25 May 2008

Manhattan Wheatfield

(Agnes Denes in her Wheatfield)

In the Summer of 1982, Agnes Denes began planting wheat on two acres of landfill at Battery Park in Manhattan. Two hundred truckloads of dirt were brought in and two hundred eighty five furrows were dug by hand and cleared of rocks and garbage. Only two blocks away from Wall Street and the New York Stock Exchange, the field was maintained for four months. The harvested crop yielded 1000 pounds of healthy golden wheat. For this brief period of time, the activities of the city and the countryside came together.

“In planting and harvesting a wheat crop in the midst of an urban environment, Denes called attention to human values, misplaced priorities and ecological concerns. The paradox of growing wheat on an area of land worth $4.5 billion, called attention to the hunger and mismanagement of resources which afflicts some parts of the world whilst others thrive.” (From ‘Land and Environmental Art’ Ed. Jeffrey Kastner, Phaidon Press Limited, London, 1998.)

(Wheatfield being harvested)

Denes’ intention with this project was to show the potential of the site, and the economic disparity between land use and its value in the city. Hunger is just as applicable today as it was in 1982 with worldwide food shortages making headlines and food price escalations on the rise. Last December officials from the United Nations warned, "In an ‘unforeseen and unprecedented’ shift, the world food supply is dwindling rapidly and food prices are soaring to historic levels"

(Wheatfield and Statue of Liberty)

In spite of this short supply and rising cost of food, much is being wasted. There is a culture of food waste that is prevalent in many countries. Recently reported is that half of all food readied from harvest never makes it to a dinner table. In the USA, 14 percent of all food purchased for household use is thrown away. In England the number is 18 percent. The article concludes, "ultimately the problem is a cultural one. We have grown accustomed to an uninterrupted bounty and the economic impact has not yet grown severe enough to change peoples’ habits significantly."

Wasted food

The LDS Church has a great tradition of working towards alleviating hunger in the world. As of last year the Church has donated over 58,000 tons of food through its welfare services. Church members hold a fast once a month by skipping several meals and giving the money they would have spent on that food to the hungry. During one such fast in January 1985, the Church raised $6 million in a single day to help famine-stricken East Africa. Another fast in November of the same year produced another $4 million.

After visiting Welfare Square in Salt Lake City, James T. Morris, executive director for the United Nations World Food Program said, "If we all made a little sacrifice, there would be no hungry people. If others did what the Mormon Church does, the (hunger) problem could be solved." Morris said the total number of hungry people in the world is estimated to be some 840 million people and that "twenty-five thousand people die every day from hunger in the world." (source)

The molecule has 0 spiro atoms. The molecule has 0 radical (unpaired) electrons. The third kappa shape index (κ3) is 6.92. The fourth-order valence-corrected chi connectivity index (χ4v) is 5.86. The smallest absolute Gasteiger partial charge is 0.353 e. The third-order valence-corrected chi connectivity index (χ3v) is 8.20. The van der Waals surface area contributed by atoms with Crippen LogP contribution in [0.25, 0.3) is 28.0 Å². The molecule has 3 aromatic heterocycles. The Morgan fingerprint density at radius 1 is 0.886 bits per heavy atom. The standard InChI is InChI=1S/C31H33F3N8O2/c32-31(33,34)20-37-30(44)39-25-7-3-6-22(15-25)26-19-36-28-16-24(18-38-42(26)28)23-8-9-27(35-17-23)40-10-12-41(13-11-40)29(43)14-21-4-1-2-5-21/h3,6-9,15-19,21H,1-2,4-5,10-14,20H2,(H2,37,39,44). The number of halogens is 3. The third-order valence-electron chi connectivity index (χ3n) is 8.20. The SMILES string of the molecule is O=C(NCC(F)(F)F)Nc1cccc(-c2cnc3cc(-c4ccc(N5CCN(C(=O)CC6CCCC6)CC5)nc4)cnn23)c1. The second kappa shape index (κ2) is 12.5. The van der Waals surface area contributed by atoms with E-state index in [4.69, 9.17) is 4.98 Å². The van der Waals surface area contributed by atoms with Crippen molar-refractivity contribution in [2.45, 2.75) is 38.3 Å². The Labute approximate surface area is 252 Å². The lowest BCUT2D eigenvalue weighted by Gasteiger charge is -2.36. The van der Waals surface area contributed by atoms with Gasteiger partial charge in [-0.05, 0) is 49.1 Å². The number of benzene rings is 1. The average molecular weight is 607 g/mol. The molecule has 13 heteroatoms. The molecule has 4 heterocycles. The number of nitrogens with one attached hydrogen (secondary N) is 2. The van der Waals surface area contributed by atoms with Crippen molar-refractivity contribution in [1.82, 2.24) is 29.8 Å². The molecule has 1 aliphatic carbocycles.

Edible Estates: front yard garden in Los Angeles by Fritz Haeg

In spite of the ‘charity’ of various people and groups today, where does the real answer lie? "We will have to find in the next 25 years, food for as many people again as we have been able to produce in the whole history of man till now." (source) How can we align the values and priorities of humanity with that of how we are collectively living? With all our innovation and technology, we still have not figured out how to properly feed the world.

Where space is tight, try a rainwater harvesting Vertical Garden by Michael Tampilic

Spencer W. Kimball said, "Every family should grow a garden" while Marion G. Romney stated, "We will see the day when we live on what we produce." Small gardens at the scale of the household may well provide the answer to world hunger problems. According to Sylvan H. Wittwer in a BYU Studies article, "The science and art of food production in home gardens should be exploited. Production is at the site of use. Wastes and by-products can be utilized as fertilizer. Energy expenditures from fossil fuels are minimized. Marketing, packaging, and transport problems are eliminated. High production and top quality are possible. Home gardening can be the most intensive food production system on earth." And as Agnes Denes has shown us with her Wheatfield in Manhattan, when it comes to food, any piece of land will do.

Roof Garden by Patrick Blanc The Vertical Garden was conceived after many observations in natural environments. The Vertical Garden relies on a new way to grow plants without any soil. Since its weight is very light, it is possible to set up the Vertical Garden on any wall, whatever its size.

1 comment:

Rachel J. said...

Great photo! If even for a short moment the rolling wheat and the erected steel could be friendlies...I believe, it is still a wonderful and necessary thing. I often see that others are catching on that one side needs the other. I love the community gardens in the middle of the city where I live and the twisted sticks from my shedding cottonwood that I have turned into curtain rods.
Good stuff!